2016 may be one of the most crowded presidential fields ever but does that matter?

History suggests it doesn't predict much

WASHINGTON, D.C. - Who knows if it’s a blessing or a curse, but there is an enormous crop of presidential candidates in this harvest. 

Republicans are especially abundant. Television producers fret over how many can fit on a debate stage and how to cull out the hopeless.

Republicans talk about the bumper crop like proud farmers, but worry that the overgrown field will make all the specimens look puny. Democrats hope and pray that’s true. And the consultants say ka-ching.

It is certainly true that this is one of the largest lists of credible candidates ever. It could even end up being a record-setter. But that in itself may not turn out to be very important or meaningful. Perhaps it will be just an answer to a trivia question someday.

Why? First, the 2016 list is large, but there have been plenty of lists nearly as long before, even in the period before primaries.

Second, history reveals that candidate gluts signify very little; they don’t predict the eventual election winners or broader realignments.

Third, the definition of a “credible” candidate is fluid and it has never been easier for a wannabe to become credible – at least in the media’s eyes and at least for 15 minutes.

There are 21 candidates in the race now if you count the undeclared but probable ones – 16 Republicans and 5 Democrats.

The grand total of 21 is big but not a record. There were 22 horses in the 2008 derby, 12 Republicans and 10 Democrats. In 1988, there were 17.

The real anomaly this year is the number of Republicans. In 1976, 13 Democrats battled for the chance to oust Gerald Ford. But this year’s GOP slate may be a record setter in the primary era.

It is harder to tally up lists of candidates in the time before primaries, when the national conventions selected the party nominees. In the era of conventions, candidacies weren’t always formal and official. Stalking horses, red herrings, home-state favorites and protest candidates often got chunks of votes on early convention ballots. And sometimes they won.

A very rough measure for calculating the number of “credible” candidates in those days might be candidates who received more than five votes on some ballots.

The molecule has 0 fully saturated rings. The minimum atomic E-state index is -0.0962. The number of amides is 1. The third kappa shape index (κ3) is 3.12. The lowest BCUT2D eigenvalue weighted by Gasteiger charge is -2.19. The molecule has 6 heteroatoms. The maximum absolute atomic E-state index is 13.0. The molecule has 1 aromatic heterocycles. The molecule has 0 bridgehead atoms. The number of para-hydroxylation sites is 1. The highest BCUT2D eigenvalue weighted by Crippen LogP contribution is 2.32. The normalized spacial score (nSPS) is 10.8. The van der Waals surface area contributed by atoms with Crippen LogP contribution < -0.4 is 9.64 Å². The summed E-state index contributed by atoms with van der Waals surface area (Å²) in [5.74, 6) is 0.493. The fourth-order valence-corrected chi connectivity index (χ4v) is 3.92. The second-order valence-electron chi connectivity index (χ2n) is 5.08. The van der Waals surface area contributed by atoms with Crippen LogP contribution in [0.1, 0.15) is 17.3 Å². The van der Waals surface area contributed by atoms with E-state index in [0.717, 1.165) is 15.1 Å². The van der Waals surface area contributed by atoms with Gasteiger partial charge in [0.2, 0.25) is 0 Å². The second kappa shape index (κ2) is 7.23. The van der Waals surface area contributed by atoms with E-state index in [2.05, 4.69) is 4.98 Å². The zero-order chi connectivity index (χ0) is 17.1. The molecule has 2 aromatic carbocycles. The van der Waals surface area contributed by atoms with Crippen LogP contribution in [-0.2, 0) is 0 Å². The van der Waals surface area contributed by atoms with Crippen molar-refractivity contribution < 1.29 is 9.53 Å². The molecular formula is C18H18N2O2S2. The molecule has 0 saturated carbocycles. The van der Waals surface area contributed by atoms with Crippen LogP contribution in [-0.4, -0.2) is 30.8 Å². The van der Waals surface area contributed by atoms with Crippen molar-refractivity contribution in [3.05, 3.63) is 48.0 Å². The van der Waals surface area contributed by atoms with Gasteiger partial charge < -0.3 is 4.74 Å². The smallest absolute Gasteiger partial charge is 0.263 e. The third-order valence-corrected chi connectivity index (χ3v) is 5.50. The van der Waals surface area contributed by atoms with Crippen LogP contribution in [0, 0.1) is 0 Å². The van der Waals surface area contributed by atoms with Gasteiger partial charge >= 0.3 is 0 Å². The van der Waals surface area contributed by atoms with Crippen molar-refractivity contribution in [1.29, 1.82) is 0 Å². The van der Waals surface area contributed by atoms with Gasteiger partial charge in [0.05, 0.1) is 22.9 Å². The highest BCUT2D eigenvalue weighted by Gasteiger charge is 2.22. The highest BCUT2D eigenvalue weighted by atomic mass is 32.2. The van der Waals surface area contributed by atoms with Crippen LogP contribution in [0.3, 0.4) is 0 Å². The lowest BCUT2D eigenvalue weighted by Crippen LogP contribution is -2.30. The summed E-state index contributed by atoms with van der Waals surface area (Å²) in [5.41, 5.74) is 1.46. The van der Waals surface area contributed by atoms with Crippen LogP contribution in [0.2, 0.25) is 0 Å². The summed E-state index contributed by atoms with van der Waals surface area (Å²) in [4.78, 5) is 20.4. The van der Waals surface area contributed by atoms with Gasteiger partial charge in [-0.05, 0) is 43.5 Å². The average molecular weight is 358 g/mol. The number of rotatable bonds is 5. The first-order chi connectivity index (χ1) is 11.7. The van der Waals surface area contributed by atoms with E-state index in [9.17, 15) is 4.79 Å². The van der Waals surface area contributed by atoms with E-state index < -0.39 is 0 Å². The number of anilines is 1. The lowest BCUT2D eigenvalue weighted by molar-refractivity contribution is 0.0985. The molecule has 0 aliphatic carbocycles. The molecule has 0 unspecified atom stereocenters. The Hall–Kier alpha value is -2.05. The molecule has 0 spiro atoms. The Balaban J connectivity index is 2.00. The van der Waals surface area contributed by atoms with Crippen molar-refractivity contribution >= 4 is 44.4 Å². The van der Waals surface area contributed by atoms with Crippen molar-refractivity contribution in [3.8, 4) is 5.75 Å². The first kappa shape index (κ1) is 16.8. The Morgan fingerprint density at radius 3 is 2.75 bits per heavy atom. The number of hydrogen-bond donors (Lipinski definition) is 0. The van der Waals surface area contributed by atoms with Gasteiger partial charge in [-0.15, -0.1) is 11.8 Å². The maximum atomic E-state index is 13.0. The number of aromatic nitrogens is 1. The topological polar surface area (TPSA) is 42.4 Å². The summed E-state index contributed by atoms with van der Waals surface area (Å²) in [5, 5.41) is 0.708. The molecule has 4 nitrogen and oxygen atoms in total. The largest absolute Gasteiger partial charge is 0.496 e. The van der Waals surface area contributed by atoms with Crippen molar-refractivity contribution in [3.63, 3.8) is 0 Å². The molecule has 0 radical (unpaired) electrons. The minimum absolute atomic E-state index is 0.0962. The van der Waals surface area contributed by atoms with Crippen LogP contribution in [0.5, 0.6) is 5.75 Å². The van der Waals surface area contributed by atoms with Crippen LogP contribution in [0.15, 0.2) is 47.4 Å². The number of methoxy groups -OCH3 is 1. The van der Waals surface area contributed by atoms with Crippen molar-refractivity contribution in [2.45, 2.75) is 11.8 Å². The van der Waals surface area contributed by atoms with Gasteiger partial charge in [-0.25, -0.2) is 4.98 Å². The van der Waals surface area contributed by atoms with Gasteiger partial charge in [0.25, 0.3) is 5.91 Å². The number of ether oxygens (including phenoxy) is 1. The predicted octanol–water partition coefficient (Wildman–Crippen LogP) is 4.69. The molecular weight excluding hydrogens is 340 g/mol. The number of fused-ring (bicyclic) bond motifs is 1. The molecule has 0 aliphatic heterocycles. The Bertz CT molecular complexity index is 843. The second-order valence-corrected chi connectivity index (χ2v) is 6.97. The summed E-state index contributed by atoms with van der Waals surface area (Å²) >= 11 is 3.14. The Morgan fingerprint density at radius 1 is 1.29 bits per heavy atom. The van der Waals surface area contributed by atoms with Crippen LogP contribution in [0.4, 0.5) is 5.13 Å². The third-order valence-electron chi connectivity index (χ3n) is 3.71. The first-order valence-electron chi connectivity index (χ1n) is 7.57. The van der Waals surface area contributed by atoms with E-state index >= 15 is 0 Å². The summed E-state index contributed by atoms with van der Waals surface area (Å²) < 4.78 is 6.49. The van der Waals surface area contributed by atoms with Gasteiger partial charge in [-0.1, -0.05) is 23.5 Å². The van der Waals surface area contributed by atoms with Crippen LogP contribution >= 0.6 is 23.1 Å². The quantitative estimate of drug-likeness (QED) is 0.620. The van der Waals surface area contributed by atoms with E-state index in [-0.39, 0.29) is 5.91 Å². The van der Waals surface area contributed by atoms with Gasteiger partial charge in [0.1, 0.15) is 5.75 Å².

For example, in 1868, the Democratic convention saw 12 candidates with five votes or more. After 22 ballots, the long-forgotten Horatio Seymour was nominated. In 1888, 18 people received more than five votes on Republican convention ballots. Sixteen Republicans got at least five votes at their convention in 1916.

These long slates, however, don’t seem to predict much of anything. Ulysses S. Grant shellacked Horatio Seymour in 1868. In 1916, the big GOP field also produced a loser, Charles Evans Hughes.

But in 1888, Benjamin Harrison bested a giant slate and went on to win. 1920 was hectic for the Republicans with 12 candidates, but the nominee, Warren Harding went on to win the general.

This prompted Connecticut Senator Frank Brandegee to quip, “There ain’t any first-raters this year…. we got a lot of second-raters and Warren Harding is the best of the second-raters.”

Some things never change.

What has changed is the how a presidential candidate acquires credibility, admittedly a subjective term.

In the convention era, a candidate became credible by being famous and popular, usually as a war hero, or through the support of other politicians and party organizations. Either way, in the end it was impossible to bypass smoke-filled rooms and fellow politicians.

The equation became more complicated in the long transition from a pure convention system to the complete reliance on popular primaries, which was complete by 1972. Primaries allowed candidates to partially bypass party bosses and machines, create their own organizations in early influential states and raise their own money.

But there were two huge limiting forces. Campaign finances were strictly regulated after Watergate. A candidate couldn’t raise $100 million dollars a week from individual donors and Super PACs. A candidate could not, in essence, buy credibility. They can now and do.

The “mainstream media” was also an imposing gatekeeper.  Cable began chipping away at the wall in the 1980s. The Internet blew it to smithereens by the turn of the century.   Before that, the three networks, three newsmagazines and daily newspapers gave scant attention to minor candidates and long-shots, at least until they did well in an early primary. 

The Internet, blogs and social media gave candidates a direct and cheap direct path to voters. That has changed what credibility is. 

A long list of Twitter followers or Facebook followers itself grants credibility – for a time. Any candidate who doesn’t swear a lot has unlimited access to cable news.

Polling has become cheap so there’s a new one just about every day in the 18 months before election day; one appearance in the top five gives “conventional” journalists an excuse to call the longest of shots “credible” and then inspires a slew of serious stories. Just ask Herman Cain, Ron Paul, Rick Santorum, Michele Bachmann or Newt Gingrich.

Does the promiscuity of contemporary credibility inevitably lure in more and more candidates? Probably not. Hillary Clinton scared off all but a few troublemakers in an open election year.   

History suggests the Democrats shouldn’t get too cocky about this and the Republicans shouldn’t worry too much.  And neither should we. 

An oversupply of candidates isn’t a symptom of something worse. And there’s so much to dislike about presidential campaigns now, at least the long list of oddball candidates can provide some entertainment value.

[Also by Dick Meyer: We are practicing Groundhog Day politics]

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